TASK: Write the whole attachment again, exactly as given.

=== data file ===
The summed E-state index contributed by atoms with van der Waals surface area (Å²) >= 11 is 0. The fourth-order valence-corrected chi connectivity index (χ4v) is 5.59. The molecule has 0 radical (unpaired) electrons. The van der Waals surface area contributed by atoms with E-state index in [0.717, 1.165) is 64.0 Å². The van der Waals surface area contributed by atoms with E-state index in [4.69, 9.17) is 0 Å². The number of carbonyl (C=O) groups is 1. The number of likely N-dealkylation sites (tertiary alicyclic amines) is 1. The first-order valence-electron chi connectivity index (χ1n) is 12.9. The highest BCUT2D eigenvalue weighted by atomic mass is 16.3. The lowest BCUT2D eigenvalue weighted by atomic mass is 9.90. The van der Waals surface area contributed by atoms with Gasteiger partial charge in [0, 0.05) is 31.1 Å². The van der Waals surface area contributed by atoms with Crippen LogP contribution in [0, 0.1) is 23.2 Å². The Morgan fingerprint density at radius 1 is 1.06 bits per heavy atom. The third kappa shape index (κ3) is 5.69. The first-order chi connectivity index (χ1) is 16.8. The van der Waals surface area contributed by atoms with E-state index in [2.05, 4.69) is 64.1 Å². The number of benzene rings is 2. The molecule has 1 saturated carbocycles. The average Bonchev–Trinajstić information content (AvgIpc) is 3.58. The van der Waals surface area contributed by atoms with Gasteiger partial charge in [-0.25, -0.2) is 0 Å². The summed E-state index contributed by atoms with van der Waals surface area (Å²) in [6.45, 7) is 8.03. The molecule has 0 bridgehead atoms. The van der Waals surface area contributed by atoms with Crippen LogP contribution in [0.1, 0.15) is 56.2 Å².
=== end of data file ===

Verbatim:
The summed E-state index contributed by atoms with van der Waals surface area (Å²) >= 11 is 0. The fourth-order valence-corrected chi connectivity index (χ4v) is 5.59. The molecule has 0 radical (unpaired) electrons. The van der Waals surface area contributed by atoms with E-state index in [0.717, 1.165) is 64.0 Å². The van der Waals surface area contributed by atoms with E-state index in [4.69, 9.17) is 0 Å². The number of carbonyl (C=O) groups is 1. The number of likely N-dealkylation sites (tertiary alicyclic amines) is 1. The first-order valence-electron chi connectivity index (χ1n) is 12.9. The highest BCUT2D eigenvalue weighted by atomic mass is 16.3. The lowest BCUT2D eigenvalue weighted by atomic mass is 9.90. The van der Waals surface area contributed by atoms with Gasteiger partial charge in [0, 0.05) is 31.1 Å². The van der Waals surface area contributed by atoms with Crippen LogP contribution in [0, 0.1) is 23.2 Å². The Morgan fingerprint density at radius 1 is 1.06 bits per heavy atom. The third kappa shape index (κ3) is 5.69. The first-order chi connectivity index (χ1) is 16.8. The van der Waals surface area contributed by atoms with E-state index in [2.05, 4.69) is 64.1 Å². The number of benzene rings is 2. The molecule has 1 saturated carbocycles. The average Bonchev–Trinajstić information content (AvgIpc) is 3.58. The van der Waals surface area contributed by atoms with Gasteiger partial charge in [-0.25, -0.2) is 0 Å². The summed E-state index contributed by atoms with van der Waals surface area (Å²) in [6.45, 7) is 8.03. The molecule has 0 bridgehead atoms. The van der Waals surface area contributed by atoms with Crippen LogP contribution in [0.1, 0.15) is 56.2 Å².